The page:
Jonathan Kathrein was one day away from starting his junior year at Saint Ignatius College Prep in San Francisco.
The 16-year-old Chicago transplant had spent his summer dabbling in surfing, and decided to spend that last day of freedom, Aug. 26, 1998, boogie boarding with a friend at Stinson Beach.
The cold water caused Kathrein's friend to bail out early, but he stayed in. He was paddling parallel to shore when his hand hit something in the water.
Unnerved, he began to head back to shore. Within seconds, a 12-foot great white shark came underneath Kathrein on his right side and bit into his leg, pulling him into the water.
Kathrein, now 30, works to defend the same sharks that almost killed him. His book "Surviving the Shark" was released in July, and he has spoken internationally about his story.
He now works in Santa Rosa on clean-energy projects as a government relations specialist for former Congressman Doug Bosco, chairman of the California State Coastal Conservancy. Bosco also is an investor in Sonoma Media Investments, which owns The Press Democrat.
"I've tried to deflect attention from my survival to the fact that sharks don't want to eat people," Kathrein said. "Sharks aren't interested in people, if they were, there would be a lot more attacks."
But on that 1998 summer morning, Kathrein knew only that his leg was firmly in a shark's mouth.
"I knew right away that it was a shark because it was big and powerful," Kathrein said. "It was too big to fight so I just tried to hold onto it in hopes of minimizing the damage."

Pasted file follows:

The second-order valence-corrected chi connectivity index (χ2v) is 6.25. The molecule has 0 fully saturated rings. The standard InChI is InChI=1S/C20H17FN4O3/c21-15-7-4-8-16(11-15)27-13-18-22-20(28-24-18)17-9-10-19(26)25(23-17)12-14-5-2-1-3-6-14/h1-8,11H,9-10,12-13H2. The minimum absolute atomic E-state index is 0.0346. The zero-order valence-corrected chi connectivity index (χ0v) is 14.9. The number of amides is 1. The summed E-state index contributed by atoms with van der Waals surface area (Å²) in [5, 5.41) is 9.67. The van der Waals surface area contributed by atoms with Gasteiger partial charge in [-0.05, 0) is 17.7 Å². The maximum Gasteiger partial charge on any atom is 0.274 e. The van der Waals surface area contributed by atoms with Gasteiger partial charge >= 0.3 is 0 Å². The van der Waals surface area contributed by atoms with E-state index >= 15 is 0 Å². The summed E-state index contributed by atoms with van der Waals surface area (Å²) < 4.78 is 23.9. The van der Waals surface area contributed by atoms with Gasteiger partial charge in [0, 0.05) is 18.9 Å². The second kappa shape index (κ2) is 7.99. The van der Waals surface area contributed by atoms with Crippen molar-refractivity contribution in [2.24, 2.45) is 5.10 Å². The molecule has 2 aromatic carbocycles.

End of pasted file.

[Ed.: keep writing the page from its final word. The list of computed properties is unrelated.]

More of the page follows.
Kathrein tried to throw his arms around the shark, but it was too large. He opened his eyes and saw the shark's gill slits in front of him.
"I grabbed onto them like handlebars, and when I did that, the shark let me go," Kathrein said.
He struggled toward the beach, unable to move his right leg.
At about that time, John McCosker, a shark expert, was sitting in his office at the California Academy of Sciences in San Francisco and began getting phone calls from the Stinson lifeguards about an apparent shark attack victim.
"They asked me what to do, and I told them I wasn't a physician," said McCosker, who had given lectures on shark attacks to lifeguards.
Paramedics were called and Kathrein was taken by helicopter to John Muir Medical Center in Walnut Creek, where he spent seven hours in surgery. "The doctors stopped counting after 600 stitches," Kathrein said. "All of the major muscles in my right leg were severed."
At the hospital, McCosker confirmed that a tooth pulled from Kathrein's leg belonged to a great white. He called Kathrein during his recovery, and the two struck up a friendship.
A three-sport athlete, Kathrein was forced to sit out the soccer and water polo seasons, spending six months in physical therapy learning how to walk. During his recovery, Kathrein fielded dozens of questions about the accident.
"At the time it was pretty big local news, and people would see me at the mall on crutches and start asking questions like, 'Do you hate sharks?' and 'do you want to hunt sharks?' " he said.
Gradually, the teen began to realize a calling. Sharks were stigmatized, and he could change that.